Chefs in California have reacted angrily to a Federal appeal court’s decision to reinstate the State’s foie gras ban, which was first enacted in 2012, before being overturned three years later.
The ban had been inactive since 2015, when foie gras producers successfully filed a lawsuit arguing that it interfered with Federal law. While production remained banned, the ban on sales was lifted. But, last Friday, judges of the 9th U.S. Circuit Court of Appeals ruled in favour of a total ban.
The controversial delicacy, made from the engorged livers of ducks and geese that have been force fed, will now have to be removed from restaurant menus and store shelves, though there will be a grace period to allow for the appeals process to run its course.
While animal right campaigners have hailed the decision, several chefs have voiced their anger. Speaking to the Los Angeles Times, chef Eric Greenspan said: “Let’s ban assault rifles before we ban foie gras if you want to talk about cruelty … Don’t eat it if you don’t want to, but don’t impede on anyone’s rights to do what they want to do.” Also speaking to the Times, Mélisse’s Josia Citrin said he will adapt, but that he didn’t like “being told what we can and can’t use.” Chef Ken Frank of Le Toque restaurant in Napa told the San Francisco Chronicle that the ban is a "terrible piece of legislation."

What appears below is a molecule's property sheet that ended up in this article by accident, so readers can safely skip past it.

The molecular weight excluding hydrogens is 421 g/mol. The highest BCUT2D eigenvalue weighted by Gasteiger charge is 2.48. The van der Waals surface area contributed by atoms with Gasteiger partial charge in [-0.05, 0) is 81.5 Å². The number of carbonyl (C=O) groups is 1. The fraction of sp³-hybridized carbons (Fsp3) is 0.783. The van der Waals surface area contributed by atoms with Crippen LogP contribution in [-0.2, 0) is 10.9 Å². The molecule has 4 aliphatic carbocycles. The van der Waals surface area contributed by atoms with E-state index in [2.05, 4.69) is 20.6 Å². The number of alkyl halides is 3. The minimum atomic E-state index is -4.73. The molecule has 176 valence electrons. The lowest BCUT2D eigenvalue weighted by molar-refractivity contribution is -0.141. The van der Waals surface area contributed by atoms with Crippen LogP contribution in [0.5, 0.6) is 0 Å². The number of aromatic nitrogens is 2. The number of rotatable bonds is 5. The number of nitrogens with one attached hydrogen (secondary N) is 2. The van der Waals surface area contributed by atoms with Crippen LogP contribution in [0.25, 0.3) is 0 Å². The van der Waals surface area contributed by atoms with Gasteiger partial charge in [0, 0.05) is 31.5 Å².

The Coalition for Humane and Ethical Farming Standards (CHEFS) and New York-based Hudson Valley Foie Gras in New York wil both be appealing the decision, they say.
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The story of baked Alaska is much more than one of cake and ice cream. It’s a story of war and exile, scientific endeavour, and, depending on how you look at it, either political buffoonery or political astuteness.